Last week, Public Health England unveiled its latest Change4Life campaign, which this year focuses on getting people throughout England and Wales to “Smart Swap” fatty or sugary foods for healthier alternatives.
The campaign recognizes that it’s unrealistic to expect people to immediately switch from chocolate to fruit, for example, so it is hoping to incentivize making smarter food choices by offering participants money-saving vouchers for healthier foods and drinks and in-store offers from partner retailers such as Asda, Co-operative Food, Lidl and Aldi.
Those that sign up also receive a free Smart Swapper pack of healthier meal ideas and fridge magnet and a free ‘Smart Recipes’ app, which can be downloaded from iTunes and GooglePlay.
Soft drinks, cheese, butter, sugary cereal and milk have been chosen as the focus areas for the drive. A 40-second TV spot highlights facts such as the amount of fat in pizza and sugar in soda.
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“We welcome Change4Life’s continued focus on the hidden nasties in our food, in particular the added sugar in many of the drinks and cereals on supermarket shelves. But these good messages risk being undermined unless there is real change in what is sold and promoted to us in store,” said Children’s Food Campaign coordinator Malcolm Clark. “The supermarkets should be joining in the swapping: permanently replacing promotions on unhealthy products with those for healthier items.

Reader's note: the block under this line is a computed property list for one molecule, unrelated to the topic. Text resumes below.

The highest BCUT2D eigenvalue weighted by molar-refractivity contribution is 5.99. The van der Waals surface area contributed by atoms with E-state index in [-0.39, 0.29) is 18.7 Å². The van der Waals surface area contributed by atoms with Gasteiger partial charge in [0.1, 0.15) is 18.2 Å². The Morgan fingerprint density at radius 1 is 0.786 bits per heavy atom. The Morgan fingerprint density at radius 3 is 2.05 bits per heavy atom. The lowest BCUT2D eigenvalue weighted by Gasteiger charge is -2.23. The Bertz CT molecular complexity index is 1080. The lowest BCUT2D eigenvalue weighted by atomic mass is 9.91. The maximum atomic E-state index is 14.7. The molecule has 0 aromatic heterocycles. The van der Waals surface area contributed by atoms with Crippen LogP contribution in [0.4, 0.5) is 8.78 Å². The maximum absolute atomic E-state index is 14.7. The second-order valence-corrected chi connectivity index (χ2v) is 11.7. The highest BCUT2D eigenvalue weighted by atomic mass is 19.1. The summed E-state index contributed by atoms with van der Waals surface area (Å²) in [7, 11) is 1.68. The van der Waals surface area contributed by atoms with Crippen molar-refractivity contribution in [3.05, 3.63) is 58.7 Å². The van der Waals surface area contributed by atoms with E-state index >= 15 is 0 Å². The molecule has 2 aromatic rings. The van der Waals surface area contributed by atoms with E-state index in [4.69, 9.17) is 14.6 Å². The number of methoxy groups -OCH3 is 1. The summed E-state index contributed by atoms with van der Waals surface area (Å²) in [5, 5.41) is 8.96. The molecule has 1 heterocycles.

“There is nothing smart about Public Health England partnering with the food industry without expecting more in return,” Clark continued. “Yet Nestlé, General Mills, Kellogg's, Coca-Cola and Dairy Crest - the manufacturers behind many of the sugary cereals, sugary drinks and high-fat cheeses and butter that we are being told to swap away from - have refused to sign up to the new traffic light labelling scheme. And Asda, one of the supermarkets chosen to front up the Change4Life voucher scheme, ranks bottom of our list for making healthy choices easier in store.”
A number of similarly well-intentioned yet selectively targeted initiatives to promote healthier eating have elicited the same “elephant in the room” response in recent months: In March, Nestlé announced it will begin providing portion guidance on all children’s products by 2015 and label guideline daily amounts (GDA) on the front of pack on more products by 2016. And in May, Coca-Cola pledged to offer low or no-calorie beverage options in every market, provide transparent nutrition information on the front of all packages, and promote exercise in every country in which it operates; and in September, McDonald’s partnered with Alliance for a Healthier Generation to promote and increase access to healthier food options to help customers and employees to make informed dining choices. The fast-food giant went so far as to recommend that its employees steer clear of fast food for optimal health.